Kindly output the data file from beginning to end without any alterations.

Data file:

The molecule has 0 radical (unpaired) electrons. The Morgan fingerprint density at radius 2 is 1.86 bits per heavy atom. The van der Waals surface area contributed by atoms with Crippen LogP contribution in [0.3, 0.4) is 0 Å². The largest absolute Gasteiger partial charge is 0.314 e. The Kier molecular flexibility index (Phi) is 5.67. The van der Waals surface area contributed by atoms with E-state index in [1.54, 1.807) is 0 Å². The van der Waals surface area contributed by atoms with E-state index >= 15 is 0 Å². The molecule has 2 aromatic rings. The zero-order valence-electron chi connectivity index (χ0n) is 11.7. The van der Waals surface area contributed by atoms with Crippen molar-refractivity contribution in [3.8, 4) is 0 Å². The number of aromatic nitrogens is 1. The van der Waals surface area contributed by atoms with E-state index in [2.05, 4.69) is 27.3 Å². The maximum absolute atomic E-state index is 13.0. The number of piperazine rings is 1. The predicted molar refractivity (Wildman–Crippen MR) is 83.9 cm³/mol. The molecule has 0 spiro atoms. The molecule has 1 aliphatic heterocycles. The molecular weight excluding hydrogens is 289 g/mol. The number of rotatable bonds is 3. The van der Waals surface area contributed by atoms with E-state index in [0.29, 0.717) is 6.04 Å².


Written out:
The molecule has 0 radical (unpaired) electrons. The Morgan fingerprint density at radius 2 is 1.86 bits per heavy atom. The van der Waals surface area contributed by atoms with Crippen LogP contribution in [0.3, 0.4) is 0 Å². The largest absolute Gasteiger partial charge is 0.314 e. The Kier molecular flexibility index (Phi) is 5.67. The van der Waals surface area contributed by atoms with E-state index in [1.54, 1.807) is 0 Å². The van der Waals surface area contributed by atoms with E-state index >= 15 is 0 Å². The molecule has 2 aromatic rings. The zero-order valence-electron chi connectivity index (χ0n) is 11.7. The van der Waals surface area contributed by atoms with Crippen molar-refractivity contribution in [3.8, 4) is 0 Å². The number of aromatic nitrogens is 1. The van der Waals surface area contributed by atoms with E-state index in [2.05, 4.69) is 27.3 Å². The maximum absolute atomic E-state index is 13.0. The number of piperazine rings is 1. The predicted molar refractivity (Wildman–Crippen MR) is 83.9 cm³/mol. The molecule has 0 spiro atoms. The molecule has 1 aliphatic heterocycles. The molecular weight excluding hydrogens is 289 g/mol. The number of rotatable bonds is 3. The van der Waals surface area contributed by atoms with E-state index in [0.29, 0.717) is 6.04 Å².